to unexplained wealth, the Commonwealth may be in a position to facilitate or
provide education and training to support a nationally consistent approach to
The case for harmonisation of Commonwealth and state and territory laws
There was widespread support for harmonising unexplained wealth laws
across Australia, though views diverged on which model should be adopted. Harmonisation
of the laws could potentially achieve two ends: a coordinated national approach
to serious and organised crime using unexplained wealth laws and enabling the
Commonwealth to enact a more effective regime that did not require a predicate
offence to be proven.
The Australian Federal Police argued forcefully for the creation of a
national unexplained wealth scheme, submitting:
If we are serious about providing law enforcement with an
effective tool to target those in the upper echelons of organised crime groups – who profit from crime at an arm’s length – then action needs to be taken to
address the gap in the Commonwealth’s unexplained wealth regime. What is needed
is nationally consistent unexplained wealth laws that could address the gap
that – because of constitutional limitations – the Commonwealth cannot address.
The Police Federation of Australia likewise saw the establishment of a
national scheme as means to facilitate cooperation and an effective regime, submitting:
The Police Federation of Australia...calls for a system to be
created with a view to implement a truly national scheme, one which facilitates
the cooperation of the legislature and law enforcement agencies of the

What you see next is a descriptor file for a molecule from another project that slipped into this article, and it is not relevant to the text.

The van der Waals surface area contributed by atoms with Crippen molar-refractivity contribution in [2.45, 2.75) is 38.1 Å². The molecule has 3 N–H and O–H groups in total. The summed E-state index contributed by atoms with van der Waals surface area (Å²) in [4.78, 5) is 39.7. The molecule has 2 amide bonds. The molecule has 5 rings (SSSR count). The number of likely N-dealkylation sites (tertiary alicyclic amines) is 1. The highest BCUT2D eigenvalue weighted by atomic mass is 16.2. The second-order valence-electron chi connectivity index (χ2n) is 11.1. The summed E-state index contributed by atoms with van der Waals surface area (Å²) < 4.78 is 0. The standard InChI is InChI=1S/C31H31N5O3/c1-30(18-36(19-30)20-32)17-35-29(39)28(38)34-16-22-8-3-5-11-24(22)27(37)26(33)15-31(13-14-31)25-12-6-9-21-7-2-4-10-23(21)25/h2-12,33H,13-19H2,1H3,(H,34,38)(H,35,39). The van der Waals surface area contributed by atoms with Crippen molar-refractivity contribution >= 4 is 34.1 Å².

Commonwealth and all States and Territories. A national scheme should provide
the law enforcement agencies across Australia with an effective mechanism for
information sharing and collaborative investigations and taskforces, such that
there is no jurisdiction within which organised crime can hide. A national
scheme is also the solution to the constitutional problem; utilising the State
and Territory legislative powers to remove the requirement that unexplained
wealth be linked to a predicate offence completely.
The Australian Crime Commission also expressed strong support for
national consistency, noting the option of a model criminal code:
I see that there is a great working relationship between the
AFP and all the states in terms of asset forfeiture. On each occasion you are
looking for opportunities to use the best tool that you can at any particular
time. Some states have quite sophisticated unexplained wealth provisions. To
make it a far more workable regime...if you have a model criminal code or
consistency in each of the states and territories along with the Commonwealth
then you prevent the criminals from exploiting gaps in the legislation.
Federation is a great thing, but when you have criminals working across the